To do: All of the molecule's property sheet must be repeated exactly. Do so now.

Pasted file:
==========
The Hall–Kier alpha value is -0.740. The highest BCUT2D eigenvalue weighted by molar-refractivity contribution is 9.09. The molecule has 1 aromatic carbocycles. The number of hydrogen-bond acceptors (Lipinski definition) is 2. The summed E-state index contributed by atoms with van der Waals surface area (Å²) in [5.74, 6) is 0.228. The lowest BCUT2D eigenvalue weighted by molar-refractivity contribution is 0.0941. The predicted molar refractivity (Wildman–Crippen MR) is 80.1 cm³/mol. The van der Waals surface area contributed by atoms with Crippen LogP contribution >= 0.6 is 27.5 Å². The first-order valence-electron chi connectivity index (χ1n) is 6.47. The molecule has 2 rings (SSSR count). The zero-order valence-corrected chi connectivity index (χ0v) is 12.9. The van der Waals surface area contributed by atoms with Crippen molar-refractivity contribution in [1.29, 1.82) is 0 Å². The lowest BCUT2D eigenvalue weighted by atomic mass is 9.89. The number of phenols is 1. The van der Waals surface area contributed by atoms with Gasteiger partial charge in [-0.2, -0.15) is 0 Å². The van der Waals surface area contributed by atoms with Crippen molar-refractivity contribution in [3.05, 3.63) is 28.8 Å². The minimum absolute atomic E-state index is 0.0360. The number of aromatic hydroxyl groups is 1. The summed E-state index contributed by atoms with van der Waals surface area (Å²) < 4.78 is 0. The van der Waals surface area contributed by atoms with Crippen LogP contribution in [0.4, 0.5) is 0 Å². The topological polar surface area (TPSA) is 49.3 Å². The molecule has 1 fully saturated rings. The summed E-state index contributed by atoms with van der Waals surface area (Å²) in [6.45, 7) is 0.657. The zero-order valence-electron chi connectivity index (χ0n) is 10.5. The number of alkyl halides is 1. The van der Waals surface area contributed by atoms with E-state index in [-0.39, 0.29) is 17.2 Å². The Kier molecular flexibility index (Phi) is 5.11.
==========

The Hall–Kier alpha value is -0.740. The highest BCUT2D eigenvalue weighted by molar-refractivity contribution is 9.09. The molecule has 1 aromatic carbocycles. The number of hydrogen-bond acceptors (Lipinski definition) is 2. The summed E-state index contributed by atoms with van der Waals surface area (Å²) in [5.74, 6) is 0.228. The lowest BCUT2D eigenvalue weighted by molar-refractivity contribution is 0.0941. The predicted molar refractivity (Wildman–Crippen MR) is 80.1 cm³/mol. The van der Waals surface area contributed by atoms with Crippen LogP contribution >= 0.6 is 27.5 Å². The first-order valence-electron chi connectivity index (χ1n) is 6.47. The molecule has 2 rings (SSSR count). The zero-order valence-corrected chi connectivity index (χ0v) is 12.9. The van der Waals surface area contributed by atoms with Crippen molar-refractivity contribution in [1.29, 1.82) is 0 Å². The lowest BCUT2D eigenvalue weighted by atomic mass is 9.89. The number of phenols is 1. The van der Waals surface area contributed by atoms with Gasteiger partial charge in [-0.2, -0.15) is 0 Å². The van der Waals surface area contributed by atoms with Crippen molar-refractivity contribution in [3.05, 3.63) is 28.8 Å². The minimum absolute atomic E-state index is 0.0360. The number of aromatic hydroxyl groups is 1. The summed E-state index contributed by atoms with van der Waals surface area (Å²) < 4.78 is 0. The van der Waals surface area contributed by atoms with Crippen LogP contribution in [0.4, 0.5) is 0 Å². The topological polar surface area (TPSA) is 49.3 Å². The molecule has 1 fully saturated rings. The summed E-state index contributed by atoms with van der Waals surface area (Å²) in [6.45, 7) is 0.657. The zero-order valence-electron chi connectivity index (χ0n) is 10.5. The number of alkyl halides is 1. The van der Waals surface area contributed by atoms with E-state index in [-0.39, 0.29) is 17.2 Å². The Kier molecular flexibility index (Phi) is 5.11.